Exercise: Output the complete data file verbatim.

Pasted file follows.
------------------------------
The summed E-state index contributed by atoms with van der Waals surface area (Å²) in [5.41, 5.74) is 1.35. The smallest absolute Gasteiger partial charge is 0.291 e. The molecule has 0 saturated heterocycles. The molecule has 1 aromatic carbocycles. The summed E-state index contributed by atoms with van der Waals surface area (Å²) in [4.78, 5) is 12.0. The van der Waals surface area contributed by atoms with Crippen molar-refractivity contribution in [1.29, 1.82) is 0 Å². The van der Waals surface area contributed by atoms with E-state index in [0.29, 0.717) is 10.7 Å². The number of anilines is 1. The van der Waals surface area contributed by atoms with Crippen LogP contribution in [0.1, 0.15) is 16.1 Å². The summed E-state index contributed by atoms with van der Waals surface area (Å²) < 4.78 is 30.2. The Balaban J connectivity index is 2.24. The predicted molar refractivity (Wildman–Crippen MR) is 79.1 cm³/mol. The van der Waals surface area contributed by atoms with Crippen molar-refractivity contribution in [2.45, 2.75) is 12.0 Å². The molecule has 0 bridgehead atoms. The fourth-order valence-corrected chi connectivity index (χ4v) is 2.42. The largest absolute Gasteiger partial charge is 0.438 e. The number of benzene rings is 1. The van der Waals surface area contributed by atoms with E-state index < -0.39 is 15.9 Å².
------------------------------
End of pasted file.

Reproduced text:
The summed E-state index contributed by atoms with van der Waals surface area (Å²) in [5.41, 5.74) is 1.35. The smallest absolute Gasteiger partial charge is 0.291 e. The molecule has 0 saturated heterocycles. The molecule has 1 aromatic carbocycles. The summed E-state index contributed by atoms with van der Waals surface area (Å²) in [4.78, 5) is 12.0. The van der Waals surface area contributed by atoms with Crippen molar-refractivity contribution in [1.29, 1.82) is 0 Å². The van der Waals surface area contributed by atoms with E-state index in [0.29, 0.717) is 10.7 Å². The number of anilines is 1. The van der Waals surface area contributed by atoms with Crippen LogP contribution in [0.1, 0.15) is 16.1 Å². The summed E-state index contributed by atoms with van der Waals surface area (Å²) < 4.78 is 30.2. The Balaban J connectivity index is 2.24. The predicted molar refractivity (Wildman–Crippen MR) is 79.1 cm³/mol. The van der Waals surface area contributed by atoms with Crippen molar-refractivity contribution in [2.45, 2.75) is 12.0 Å². The molecule has 0 bridgehead atoms. The fourth-order valence-corrected chi connectivity index (χ4v) is 2.42. The largest absolute Gasteiger partial charge is 0.438 e. The number of benzene rings is 1. The van der Waals surface area contributed by atoms with E-state index < -0.39 is 15.9 Å².